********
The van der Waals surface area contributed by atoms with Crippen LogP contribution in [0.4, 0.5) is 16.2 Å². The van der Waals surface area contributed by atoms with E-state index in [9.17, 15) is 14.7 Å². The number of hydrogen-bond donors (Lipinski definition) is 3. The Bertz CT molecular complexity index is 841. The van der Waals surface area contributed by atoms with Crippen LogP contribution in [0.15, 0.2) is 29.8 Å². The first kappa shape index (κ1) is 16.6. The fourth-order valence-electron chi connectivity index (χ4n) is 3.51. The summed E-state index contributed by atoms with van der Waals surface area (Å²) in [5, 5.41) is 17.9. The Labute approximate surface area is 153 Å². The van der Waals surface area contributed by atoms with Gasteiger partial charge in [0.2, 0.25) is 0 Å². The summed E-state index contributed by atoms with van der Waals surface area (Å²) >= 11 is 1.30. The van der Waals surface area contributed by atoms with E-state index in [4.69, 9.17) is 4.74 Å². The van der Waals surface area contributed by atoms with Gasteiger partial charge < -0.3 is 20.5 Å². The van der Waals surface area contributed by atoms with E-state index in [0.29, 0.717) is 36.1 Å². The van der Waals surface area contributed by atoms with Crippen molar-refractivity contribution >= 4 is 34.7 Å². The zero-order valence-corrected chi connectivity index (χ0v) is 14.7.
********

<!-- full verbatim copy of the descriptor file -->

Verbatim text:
The van der Waals surface area contributed by atoms with Crippen LogP contribution in [0.4, 0.5) is 16.2 Å². The van der Waals surface area contributed by atoms with E-state index in [9.17, 15) is 14.7 Å². The number of hydrogen-bond donors (Lipinski definition) is 3. The Bertz CT molecular complexity index is 841. The van der Waals surface area contributed by atoms with Crippen LogP contribution in [0.15, 0.2) is 29.8 Å². The first kappa shape index (κ1) is 16.6. The fourth-order valence-electron chi connectivity index (χ4n) is 3.51. The summed E-state index contributed by atoms with van der Waals surface area (Å²) in [5, 5.41) is 17.9. The Labute approximate surface area is 153 Å². The van der Waals surface area contributed by atoms with Gasteiger partial charge in [0.2, 0.25) is 0 Å². The summed E-state index contributed by atoms with van der Waals surface area (Å²) >= 11 is 1.30. The van der Waals surface area contributed by atoms with E-state index in [4.69, 9.17) is 4.74 Å². The van der Waals surface area contributed by atoms with Gasteiger partial charge < -0.3 is 20.5 Å². The van der Waals surface area contributed by atoms with E-state index in [0.29, 0.717) is 36.1 Å². The van der Waals surface area contributed by atoms with Crippen molar-refractivity contribution >= 4 is 34.7 Å². The zero-order valence-corrected chi connectivity index (χ0v) is 14.7.